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Ghost Stories [2017] Review | Movie Explained

Ghost Stories (2017)_review
  • 6.5/10
    Critic's Rating - 6.5/10

Ghost Stories

Prof Philip Goodman (Andy Nyman) in the film Ghost Stories, is a celebrity debunker of the paranormal who is generally quit to spot hidden mic feeds and psychological manifestations of familial discord. Goodman himself had a troubled childhood, growing up with a strict Jewish father and a dark secret. His hero worship of another 1970s TV sceptic got him through.

The older paranormal buster hasn’t been seen since his cases involved a battle-axe mother (shown in archive footage) adopting a spooky voice to tell tales on her adult daughter: “She fingered herself last night, thinking about John Travolta ”

Ghost Stories (2017)_poster

When he mysteriously reappears to ask Goodman to investigate three unsolved cases, the latter obliges.

In the first, a prickly nightwatchman (an intimidating Paul Whitehouse) with a tragic family history sees and hears terrible things while guarding a derelict building once used as an asylum for female patients. In the second, a nervy, bullied young man (The Imitation Game’s actor Alex Lawther, excellent in this film) is involved in a hit-and-run incident with a demonic beast, while driving deep in a forest. The third segment concerns a wealthy high-flier from the financial sector (Martin Freeman, oozing a lot of controlled bravura and confidence, strangely), whose house is terrorised by a poltergeist just as his wife is going into labour.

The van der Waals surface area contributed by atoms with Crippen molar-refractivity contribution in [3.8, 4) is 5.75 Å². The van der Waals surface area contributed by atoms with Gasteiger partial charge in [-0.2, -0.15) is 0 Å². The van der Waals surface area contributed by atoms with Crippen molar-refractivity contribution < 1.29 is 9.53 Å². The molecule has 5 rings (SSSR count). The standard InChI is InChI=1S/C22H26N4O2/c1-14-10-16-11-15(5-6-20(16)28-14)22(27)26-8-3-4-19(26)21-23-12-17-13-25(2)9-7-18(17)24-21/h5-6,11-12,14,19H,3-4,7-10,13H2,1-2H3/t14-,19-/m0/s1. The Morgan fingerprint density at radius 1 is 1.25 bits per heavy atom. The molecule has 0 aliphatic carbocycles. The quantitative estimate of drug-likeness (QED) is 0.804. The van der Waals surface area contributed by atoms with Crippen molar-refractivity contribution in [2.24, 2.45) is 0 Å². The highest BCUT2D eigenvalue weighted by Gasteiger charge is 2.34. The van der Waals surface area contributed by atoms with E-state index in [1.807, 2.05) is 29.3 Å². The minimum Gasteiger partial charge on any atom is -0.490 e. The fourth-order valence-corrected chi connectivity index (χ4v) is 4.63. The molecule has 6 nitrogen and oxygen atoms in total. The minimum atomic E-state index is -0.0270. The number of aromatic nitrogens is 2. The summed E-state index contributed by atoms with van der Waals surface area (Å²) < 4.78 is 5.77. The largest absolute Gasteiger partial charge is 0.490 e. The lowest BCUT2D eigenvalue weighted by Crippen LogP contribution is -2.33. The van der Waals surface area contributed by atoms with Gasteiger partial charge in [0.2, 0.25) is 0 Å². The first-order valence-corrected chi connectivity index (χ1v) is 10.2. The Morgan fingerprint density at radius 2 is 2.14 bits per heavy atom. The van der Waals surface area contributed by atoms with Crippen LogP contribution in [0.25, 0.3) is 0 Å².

Martin Freeman in Ghost Stories (2017)

In time-honoured portmanteau tradition, an encore suggests that all these stories have merely provided clues to a greater horror.

Theatre Director Andy Nyman (the co-creator of master Illusionist Derren Brown’s stage-shows) and The League of Gentlemen’s Jeremy Dyson scored a theatre-stage-version West End hit with Ghost Stories in 2010. The play Dead of Night, a creep-out in the style of the Ealing genre standard, was always likely to be transferred to the big screen.

Often, however, one can’t help but see where the stagecraft ought to be. There are floating sheets and bangs and bumps that neither yield dread nor jump scares. The small spaces, too, seldom fill up the larger, more expansive format.


Against that, certain show-stopping moments do transplant successfully. The performances are ace. And the film, Ghost Stories makes terrific use of what can only be called Dismal Britain: ugly, windswept roads, empty pubs by daylight, and gloomy caravans. Class snobbery, anti-Semitism and vile depictions of childhood bullying ensure this is never the green and pleasant land the Brexiteers had in mind. Or so we hope. Overall, though, it has enough chutzpah and gothic visuals to keep audiences amused; A young Christopher Walken with a British accent (Hard to imagine, I know) would have been slightly better in the lead role here, than the sometimes tepid Martin Freeman; however, Freeman acquits his role in average fashion. There are better straight-actors out there, though (straight, as in, the ‘foil’ of the plot, the everyman who is thrust into a situation he has to deal with.)

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About the author

Gili Ransome

I studied film-making and photography in College of Design, Dublin 1, Ireland.

I do Film-promo work for the writer and film-producer Steven Cutts, who financed and executive-produced the films 'Will's Diaries' (2010), and 'Adieu Marx' (2013). We have promoted & shown Adieu Marx, at Cannes Film Festival 2013.

I wrote the book 'The Geebst', on Kindlebooks, and am presently trying to get it made into a TV cartoon series.

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